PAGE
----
Physics Containers (PhysCont)

These are the recommended way to run over data. Within these datasets are place all of the runs needed for a given period, and importantly removing duplicate datasets with different tags. You can dq2-ls the datasets to see different reprocessing versions (always take the latest but check code version, i.e. Rel15 or Rel16, on AMI). For example:


Is the physics container for Period A, in the L1Calo stream with ESD's. All of these can be changed to that which you want, Periods, Streams, Datatype, the lot. The GRL settings in your joboptions will make sure to filter out only the good runs!

Grid Job Monitoring

Then you can check your jobs progress online at (Searching for your job or name):

Retrieving Grid Jobs

To Retrieve your Output:

dq2-get user10.myGridName.OutputDataSetName/

To only download the .root files without the logs you can simply use:

dq2-get -f \*.root\* user10.myGridName.OutputDataSetName/

NB the \ is necessary for the wildcard * for the command line to recognise is. Also note that I put a \* after the root, this is because and retried job will have .1, .2, etc appended, which won't get downloaded if you simply use \*.root.

Cancelling/Retrying Grid Jobs

In your terminal simply type;

> pbook

This will open up an interface from which you can find your job using your job id, i.e. JobID:40 and Cancel the job using the GUI. If instead of the GUI you get a terminal line interface then entering your jobID number between the brackets you can use the commands below:

>>> show()
- Shows your Job Details

>>> retry()
- Retries Failed Subjobs

>>> kill()
- Kills your Job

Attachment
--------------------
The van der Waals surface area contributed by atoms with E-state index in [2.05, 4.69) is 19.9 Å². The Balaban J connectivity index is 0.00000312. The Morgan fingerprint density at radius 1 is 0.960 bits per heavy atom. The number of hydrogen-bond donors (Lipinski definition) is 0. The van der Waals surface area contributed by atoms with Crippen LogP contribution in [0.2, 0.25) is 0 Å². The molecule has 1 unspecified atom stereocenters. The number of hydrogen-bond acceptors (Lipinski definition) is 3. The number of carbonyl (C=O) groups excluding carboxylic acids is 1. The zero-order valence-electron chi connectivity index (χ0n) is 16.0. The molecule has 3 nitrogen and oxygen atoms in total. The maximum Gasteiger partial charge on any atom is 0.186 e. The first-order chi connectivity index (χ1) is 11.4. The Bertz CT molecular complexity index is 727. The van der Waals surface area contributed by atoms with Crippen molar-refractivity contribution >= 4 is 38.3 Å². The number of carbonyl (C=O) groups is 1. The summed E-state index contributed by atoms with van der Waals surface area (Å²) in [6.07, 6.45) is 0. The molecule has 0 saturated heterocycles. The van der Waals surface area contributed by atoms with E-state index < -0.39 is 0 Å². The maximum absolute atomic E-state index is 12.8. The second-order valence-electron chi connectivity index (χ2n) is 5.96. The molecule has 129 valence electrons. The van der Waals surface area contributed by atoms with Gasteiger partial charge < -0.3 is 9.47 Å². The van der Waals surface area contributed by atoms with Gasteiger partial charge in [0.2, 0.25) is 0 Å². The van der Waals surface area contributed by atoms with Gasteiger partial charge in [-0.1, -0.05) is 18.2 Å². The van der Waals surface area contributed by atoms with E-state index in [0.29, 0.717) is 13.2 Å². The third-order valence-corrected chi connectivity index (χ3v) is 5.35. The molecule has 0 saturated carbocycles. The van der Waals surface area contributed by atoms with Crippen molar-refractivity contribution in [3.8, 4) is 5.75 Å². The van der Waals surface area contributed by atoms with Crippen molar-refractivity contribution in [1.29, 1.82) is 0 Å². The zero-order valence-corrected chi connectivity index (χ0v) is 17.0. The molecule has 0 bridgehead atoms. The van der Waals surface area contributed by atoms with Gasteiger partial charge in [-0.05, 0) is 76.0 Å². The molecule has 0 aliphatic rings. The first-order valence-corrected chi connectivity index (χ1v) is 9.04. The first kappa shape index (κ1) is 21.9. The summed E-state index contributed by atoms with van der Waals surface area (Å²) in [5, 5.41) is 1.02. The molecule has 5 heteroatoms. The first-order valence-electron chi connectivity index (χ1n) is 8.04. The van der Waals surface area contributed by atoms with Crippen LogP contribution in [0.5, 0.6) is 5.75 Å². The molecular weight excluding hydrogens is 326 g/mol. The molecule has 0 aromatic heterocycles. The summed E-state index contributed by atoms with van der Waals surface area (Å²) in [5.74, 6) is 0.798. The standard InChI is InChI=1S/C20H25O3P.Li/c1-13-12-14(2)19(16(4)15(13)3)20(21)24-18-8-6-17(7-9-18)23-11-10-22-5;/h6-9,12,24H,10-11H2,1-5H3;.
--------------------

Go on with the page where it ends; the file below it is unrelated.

>>> help()
- Shows you the Help Commands


Apart from the tips mentioned in the grid sections, there are some other gems worth remembering!

  • If subjobs fail on your job, wait for the job to finish, then do pbook, retry(jobID). This will retry all failed subjobs.
  • If a build job fails, causing some "cancelled" subjobs, I wait until the rest of the job has finished, do retry for any normal subjobs that have failed, which leaves you with your failed build job and associated subjobs that cancelled. You then resubmit your dataset to the grid, in the exact same way you originally sent your job, with exactly the same input and output dataset names etc. This will only resubmit the jobs that have failed, and won't create duplicates don't worry!
  • Finally, if a subjob gets stuck on a site in the "prerun" state, or a subjob just keeps simply failing at one site (everytime you retry failed subjobs it sends them to the same site). Either wait for the jobs to fail if they keep failing, or, if they are stuck in prerun, kill(jobID), and then resubmit your job with the same input/output etc as described in the previous point. This should most of the time fix things... if it wants to send it to the same site again even after resubmitting and you really don't want it to, you can use the --excludeSite option to ensure that it doesn't!!!

Running On The Grid (prun)

Most of the move is the same for this setup wise, but if you want to send python or C++ compiled root code to the grid, prun might be more what you're looking for!

C++ Compiled Root Macro

prun --bexe "make clean; make" --exec "./run.exe %IN" --inDS data12Blabla/ --nFilesPerJob=10 --match "*root*" --athenaTag= --outDS user.username.data12_8TeV.Run